Monday, August 16, 2010

Book 85: The Children's Book

The Children's Book by A.S. Byatt

I kind of loved this book. I mean, there were a few parts I skimmed, and I was a bit skeptical at first about the characters, but I ended being completely drawn into the story and the people. It seemed like there were a bunch of books that came out last year that sounded incredibly interesting but I didn't want to buy them in hardcover, and now they are slowly starting to appear as paperbacks. I think half the reason I even wanted this novel to begin with was the original cover. It was just so pretty - that's a great shade of blue.

The novel begins when Tom Wellwood and Julian Cain discover that Philip Warren has been living in the South Kensington Museum, and making sketches of the artwork. Fortunately for him, they are rather well done sketches, so when the two boys bring the newly found boy to Major Prosper Cain, the Keeper of Precious Medals, and Olive Wellwood, a children's book author, who is visiting the museum for inspiration, he receives an invite to come home with the Wellwoods.

The novel then spends quite a bit of time introducing all the different characters that will play a part, which includes the large Wellwood family, Olive and Humphrey's clan, the other Wellwoods, Humphrey's brother Basil and wife Katharina, the potter Benedict Fludd and his family, to whom Philip who wants to make something will be apprenticed, some of their more socialist neighbors, and the Cains. At first, I found myself wondering who these people were, especially the Wellwoods, who seemed to live in a kind of fantasy world, having Midsummer parties with perfomances of Shakespeare, while debating socialism. It seemed rather unreal to me. Charles, one of Tom's cousins, begins early in life struggling with the fact that he comes from money but wants to help the poor and sees how it seems odd the way the rich have time to dabble in socialism and such as a hobby almost. Philip also doesn't enjoy this type of talk since he feels like they are talking about him, or how they want to see his past.

Since the descriptions of the novel had said that is spans from 1895 to the beginning of the First World War, I was starting to wonder how all that was going to work when I was three hundred pages in and still in 1895. However, Byatt makes time flow in a logical way once the reader has a grasp on all the characters. She didn't decide to just suddenly jump 20 years into the future as I feared she might.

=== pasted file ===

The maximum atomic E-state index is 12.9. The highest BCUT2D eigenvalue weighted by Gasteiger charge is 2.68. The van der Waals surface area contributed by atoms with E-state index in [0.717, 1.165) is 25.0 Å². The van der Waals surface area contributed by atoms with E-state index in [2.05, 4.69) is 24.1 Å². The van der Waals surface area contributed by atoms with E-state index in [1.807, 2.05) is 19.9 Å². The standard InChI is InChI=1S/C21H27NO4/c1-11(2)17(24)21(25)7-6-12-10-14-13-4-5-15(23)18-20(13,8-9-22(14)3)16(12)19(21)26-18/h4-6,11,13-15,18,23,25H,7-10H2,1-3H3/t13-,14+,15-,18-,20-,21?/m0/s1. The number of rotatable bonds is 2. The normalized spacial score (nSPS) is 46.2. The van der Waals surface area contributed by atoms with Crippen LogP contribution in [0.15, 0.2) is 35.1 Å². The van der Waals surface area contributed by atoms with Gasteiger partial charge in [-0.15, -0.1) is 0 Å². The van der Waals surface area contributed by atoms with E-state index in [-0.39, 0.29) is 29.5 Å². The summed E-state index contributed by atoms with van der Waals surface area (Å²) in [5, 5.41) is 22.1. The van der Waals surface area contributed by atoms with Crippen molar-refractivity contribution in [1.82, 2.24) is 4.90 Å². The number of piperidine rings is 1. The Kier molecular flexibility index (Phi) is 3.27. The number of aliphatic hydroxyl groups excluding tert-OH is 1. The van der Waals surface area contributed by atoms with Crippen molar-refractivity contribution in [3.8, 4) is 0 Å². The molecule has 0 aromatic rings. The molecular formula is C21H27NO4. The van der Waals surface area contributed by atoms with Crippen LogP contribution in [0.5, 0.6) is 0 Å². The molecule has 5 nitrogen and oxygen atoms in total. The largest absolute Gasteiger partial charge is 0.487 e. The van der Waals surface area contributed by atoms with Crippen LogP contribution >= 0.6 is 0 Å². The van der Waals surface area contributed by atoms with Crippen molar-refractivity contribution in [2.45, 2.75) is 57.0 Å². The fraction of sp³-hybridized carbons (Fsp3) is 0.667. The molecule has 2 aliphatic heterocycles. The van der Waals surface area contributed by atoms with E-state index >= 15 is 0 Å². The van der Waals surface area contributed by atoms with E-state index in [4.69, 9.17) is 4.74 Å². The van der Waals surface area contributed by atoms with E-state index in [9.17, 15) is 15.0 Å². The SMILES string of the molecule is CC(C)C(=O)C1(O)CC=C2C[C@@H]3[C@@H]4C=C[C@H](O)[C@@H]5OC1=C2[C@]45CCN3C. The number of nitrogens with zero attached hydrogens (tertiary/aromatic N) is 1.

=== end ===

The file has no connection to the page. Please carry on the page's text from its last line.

There isn't a huge plot to this novel by any means. Family secrets are revealed as the novel progresses, but mostly, it just follows the children that attended the Midsummer party as they grow up, witness the end of the Victorian England, and transition into Edwardian England, and finally the War. The women/girls all struggle with what they want to do with their lives, feeling that they want something more than just marriage but having a hard time determining what their alternatives are. Dorothy Wellwood wants to become a doctor, for example, while her cousin Griselda enjoys studying but doesn't know what she hopes to accomplish with it. The boys/men also struggle to grow up and find themselves, Tom having an especially hard time with this.

It's a long novel, and occasionally, Byatt breaks up the narrative to give historical background, explaining her character's circumstances. These were the parts I occasionally found myself skimming because some of her background went on for almost a chapter. Still despite some minor weaknesses, I really liked this novel. However, I can definitely see where this would not be for everyone - it's a story of a family and their friends, and the dynamics between them as well as how the times change them, but there isn't a huge plot per se. I, however, while often shaking my head at some of these people, enjoyed temporarily witnessing the world they lived in.

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